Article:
Fergus Adams: Five tips for creating the perfect home office



Noting the increased demand for a manageable home working environment, Fergus Adams offers top tips for creating the perfect home office.

A garden office built by Dougall Baillie Associates

As we gaze into the mists of the crystal ball to see what the New Normal will look like this week, one aspect of the post-COVID future is becoming increasingly clear: many, many more of us will be working from home – or, as the current fashionable acronym has it, WFH.

Before the world ground to a halt in March this year, government statistics showed that around 1.7 million people worked mainly from home, about 5% of the total workforce. By the following month that figure had skyrocketed to 50%, or 17.5 million locked-in souls.

Clearly a change of this seismic proportion is going to radically affect the way we all, employers and employees alike, view the work-life balance and how we go about re-ordering our priorities.

As McKinsey Organisation research points out, before the pandemic the conventional wisdom had been that offices were critical to productivity, culture, and winning the war for talent. 

However, after the office doors slammed shut, many people have been surprised by how quickly and effectively technologies for videoconferencing and other forms of digital collaboration were adopted. Work has continued at pace, and often at an increased pace.

But while many people have been able to devote a room in the house to create a comfortable and efficient workplace, many are not so blessed, and the trials of trying to concentrate in the company of screaming children have become common currency.

So, what are the best solutions for creating a calm and inviting space which will be conducive to productivity while at the same time nurturing mental health in a newly-isolated working environment?

Here are Dougall Baillie Associates’ Five Top Tips:

A Garden Room

For those who have the exterior space, this is the optimal solution. An indicator of their popularity and predicted future demand is that our company has been instructed for certification purposes by Central Scotland housebuilder Allanwater Homes.

This forward-thinking company is arranging certification of structural integrity on its range of garden rooms, annexes and offices with a view to adding them to its product range as an attractive optional extra.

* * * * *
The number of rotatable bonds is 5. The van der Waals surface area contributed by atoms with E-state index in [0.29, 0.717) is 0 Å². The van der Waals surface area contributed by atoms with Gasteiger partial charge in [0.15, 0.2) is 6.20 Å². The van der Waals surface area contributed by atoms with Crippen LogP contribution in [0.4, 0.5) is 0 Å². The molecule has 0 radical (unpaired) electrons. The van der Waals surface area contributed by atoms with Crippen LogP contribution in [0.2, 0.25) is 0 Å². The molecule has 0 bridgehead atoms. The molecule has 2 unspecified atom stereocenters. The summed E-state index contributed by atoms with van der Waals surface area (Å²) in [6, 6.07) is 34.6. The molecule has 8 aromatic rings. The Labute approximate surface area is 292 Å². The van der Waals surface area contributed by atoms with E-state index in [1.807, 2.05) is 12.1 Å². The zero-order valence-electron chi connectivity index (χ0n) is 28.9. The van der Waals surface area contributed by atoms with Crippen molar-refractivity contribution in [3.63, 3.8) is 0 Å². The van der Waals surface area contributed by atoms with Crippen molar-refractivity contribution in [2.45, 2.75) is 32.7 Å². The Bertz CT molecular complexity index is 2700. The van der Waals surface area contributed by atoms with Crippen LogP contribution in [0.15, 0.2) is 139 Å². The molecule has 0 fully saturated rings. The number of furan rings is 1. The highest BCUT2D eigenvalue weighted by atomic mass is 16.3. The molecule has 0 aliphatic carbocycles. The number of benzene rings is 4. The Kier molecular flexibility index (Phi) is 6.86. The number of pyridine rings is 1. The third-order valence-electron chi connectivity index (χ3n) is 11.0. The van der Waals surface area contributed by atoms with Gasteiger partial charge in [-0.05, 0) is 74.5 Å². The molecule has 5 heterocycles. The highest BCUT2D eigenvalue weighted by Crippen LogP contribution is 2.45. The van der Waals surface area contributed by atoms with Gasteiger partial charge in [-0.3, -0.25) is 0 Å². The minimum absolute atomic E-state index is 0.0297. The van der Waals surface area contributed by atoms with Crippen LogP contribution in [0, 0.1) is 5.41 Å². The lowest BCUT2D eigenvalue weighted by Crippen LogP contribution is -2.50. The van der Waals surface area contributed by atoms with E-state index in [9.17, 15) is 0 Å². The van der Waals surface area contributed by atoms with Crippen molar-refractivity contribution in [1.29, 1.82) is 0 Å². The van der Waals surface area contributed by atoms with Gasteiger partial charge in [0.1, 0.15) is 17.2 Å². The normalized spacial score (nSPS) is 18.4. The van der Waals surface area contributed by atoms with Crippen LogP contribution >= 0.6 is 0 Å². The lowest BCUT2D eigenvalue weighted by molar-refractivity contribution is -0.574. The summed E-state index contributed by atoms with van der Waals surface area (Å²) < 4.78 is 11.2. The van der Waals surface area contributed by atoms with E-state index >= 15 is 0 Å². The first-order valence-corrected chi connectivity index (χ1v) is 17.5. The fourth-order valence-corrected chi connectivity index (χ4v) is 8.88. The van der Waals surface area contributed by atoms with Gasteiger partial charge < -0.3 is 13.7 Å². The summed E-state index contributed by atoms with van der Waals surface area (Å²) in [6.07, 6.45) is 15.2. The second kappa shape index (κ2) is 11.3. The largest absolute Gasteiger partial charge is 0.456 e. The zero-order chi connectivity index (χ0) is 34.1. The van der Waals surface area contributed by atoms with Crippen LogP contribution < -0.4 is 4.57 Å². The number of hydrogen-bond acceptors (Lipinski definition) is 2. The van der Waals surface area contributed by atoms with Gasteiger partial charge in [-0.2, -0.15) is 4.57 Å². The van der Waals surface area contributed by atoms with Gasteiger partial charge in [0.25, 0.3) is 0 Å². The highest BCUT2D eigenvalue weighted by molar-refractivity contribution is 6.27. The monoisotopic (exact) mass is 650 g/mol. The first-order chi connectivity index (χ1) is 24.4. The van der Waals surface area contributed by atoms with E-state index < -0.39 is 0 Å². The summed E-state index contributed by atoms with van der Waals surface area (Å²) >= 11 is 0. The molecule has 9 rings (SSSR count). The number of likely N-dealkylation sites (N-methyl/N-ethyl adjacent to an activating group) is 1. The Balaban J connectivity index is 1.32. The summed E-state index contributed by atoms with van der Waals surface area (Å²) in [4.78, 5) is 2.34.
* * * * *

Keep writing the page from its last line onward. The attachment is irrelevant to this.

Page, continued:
And it is not difficult to see why they are becoming so increasingly popular. The possibilities are limited only by imagination, ranging from the homely to the ultra-modern and even to the fantastical (think Fairy Huts and even mini-castles).

As an office space, however, they permit technical solutions which can enhance the work experience, such as smart control systems for heating, ergonomic seating, smart plug sockets and voice-activated solutions such as Alexa or Google to control home functions while you are at work.

A Garage Conversion

Garages have sturdy walls and can provide a ready-made and often substantial working area. A conversion is one of the speediest and most affordable routes to adding floor space, with a typical scheme for creating a new home office often taking less than a week.

The big plus is that you won’t need to resort to moving to get a house that suits your family’s needs, so you’ll save on fees for stamp duty, solicitors estate agents and so on. Also, the space in your garden will remain intact.

A Home Extension

The same arguments about the merits of staying put apply here and, with an extension, it is possible to create a tailored space for your current needs. However, it is important to consider how well-balanced the extended house will be and the right design and execution is crucial.

A Loft Conversion

Lofts are most often the Home of Lost Things, a clutter of half-remembered purpose, but if you can bring yourself to clear the space out, you could end up with not only a viable home office but also effectively with a new apartment.

They are quick and easy to transform and have the added attraction of bringing dead space back to life. Window systems such as Velux allow natural light and modern insulation makes the conversion particularly energy efficient.

A Juliet Balcony

Not everyone lives in a convertible home and those who have been locked down in small flats have been hit particularly hard over the pandemic, with often the only fresh air and natural light coming from a small window.

The solution here could be installing a floor-to-ceiling double-opening window protected by a Juliet Balcony which bolts flush to the outside wall or can even incorporate a small recess for decorative plants.

To conclude, any such alterations would require Building Warrant and Structural Certification. At Dougall Baillie Associates we have the expertise to ensure that this process runs smoothly.

  • Fergus Adams is managing director of Dougall Baillie Associates


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